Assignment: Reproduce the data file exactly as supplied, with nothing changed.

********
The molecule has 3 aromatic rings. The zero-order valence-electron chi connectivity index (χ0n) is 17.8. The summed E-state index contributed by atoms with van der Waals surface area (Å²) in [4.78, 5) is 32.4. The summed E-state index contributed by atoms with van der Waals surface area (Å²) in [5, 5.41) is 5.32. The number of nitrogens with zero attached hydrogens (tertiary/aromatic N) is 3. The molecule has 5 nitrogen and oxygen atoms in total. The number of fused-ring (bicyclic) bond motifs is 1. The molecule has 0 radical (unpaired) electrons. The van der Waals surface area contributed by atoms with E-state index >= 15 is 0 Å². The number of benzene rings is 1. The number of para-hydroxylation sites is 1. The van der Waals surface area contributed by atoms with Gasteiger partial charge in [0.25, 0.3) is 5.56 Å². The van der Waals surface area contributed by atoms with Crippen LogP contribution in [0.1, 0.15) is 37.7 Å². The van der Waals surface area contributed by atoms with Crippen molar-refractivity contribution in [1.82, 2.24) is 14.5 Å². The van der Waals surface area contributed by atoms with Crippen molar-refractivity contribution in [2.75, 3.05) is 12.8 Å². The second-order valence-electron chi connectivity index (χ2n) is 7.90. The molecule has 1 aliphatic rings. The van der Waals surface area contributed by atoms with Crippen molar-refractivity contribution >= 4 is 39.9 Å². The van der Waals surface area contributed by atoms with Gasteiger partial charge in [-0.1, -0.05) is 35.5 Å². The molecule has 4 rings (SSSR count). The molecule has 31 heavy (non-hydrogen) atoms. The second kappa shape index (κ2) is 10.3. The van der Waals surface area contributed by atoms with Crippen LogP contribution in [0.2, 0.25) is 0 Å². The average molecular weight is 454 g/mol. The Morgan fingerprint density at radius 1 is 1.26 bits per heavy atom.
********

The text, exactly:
The molecule has 3 aromatic rings. The zero-order valence-electron chi connectivity index (χ0n) is 17.8. The summed E-state index contributed by atoms with van der Waals surface area (Å²) in [4.78, 5) is 32.4. The summed E-state index contributed by atoms with van der Waals surface area (Å²) in [5, 5.41) is 5.32. The number of nitrogens with zero attached hydrogens (tertiary/aromatic N) is 3. The molecule has 5 nitrogen and oxygen atoms in total. The number of fused-ring (bicyclic) bond motifs is 1. The molecule has 0 radical (unpaired) electrons. The van der Waals surface area contributed by atoms with E-state index >= 15 is 0 Å². The number of benzene rings is 1. The number of para-hydroxylation sites is 1. The van der Waals surface area contributed by atoms with Gasteiger partial charge in [0.25, 0.3) is 5.56 Å². The van der Waals surface area contributed by atoms with Crippen LogP contribution in [0.1, 0.15) is 37.7 Å². The van der Waals surface area contributed by atoms with Crippen molar-refractivity contribution in [1.82, 2.24) is 14.5 Å². The van der Waals surface area contributed by atoms with Crippen molar-refractivity contribution in [2.75, 3.05) is 12.8 Å². The second-order valence-electron chi connectivity index (χ2n) is 7.90. The molecule has 1 aliphatic rings. The van der Waals surface area contributed by atoms with Crippen molar-refractivity contribution >= 4 is 39.9 Å². The van der Waals surface area contributed by atoms with Gasteiger partial charge in [-0.1, -0.05) is 35.5 Å². The molecule has 4 rings (SSSR count). The molecule has 31 heavy (non-hydrogen) atoms. The second kappa shape index (κ2) is 10.3. The van der Waals surface area contributed by atoms with Crippen LogP contribution in [0.2, 0.25) is 0 Å². The average molecular weight is 454 g/mol. The Morgan fingerprint density at radius 1 is 1.26 bits per heavy atom.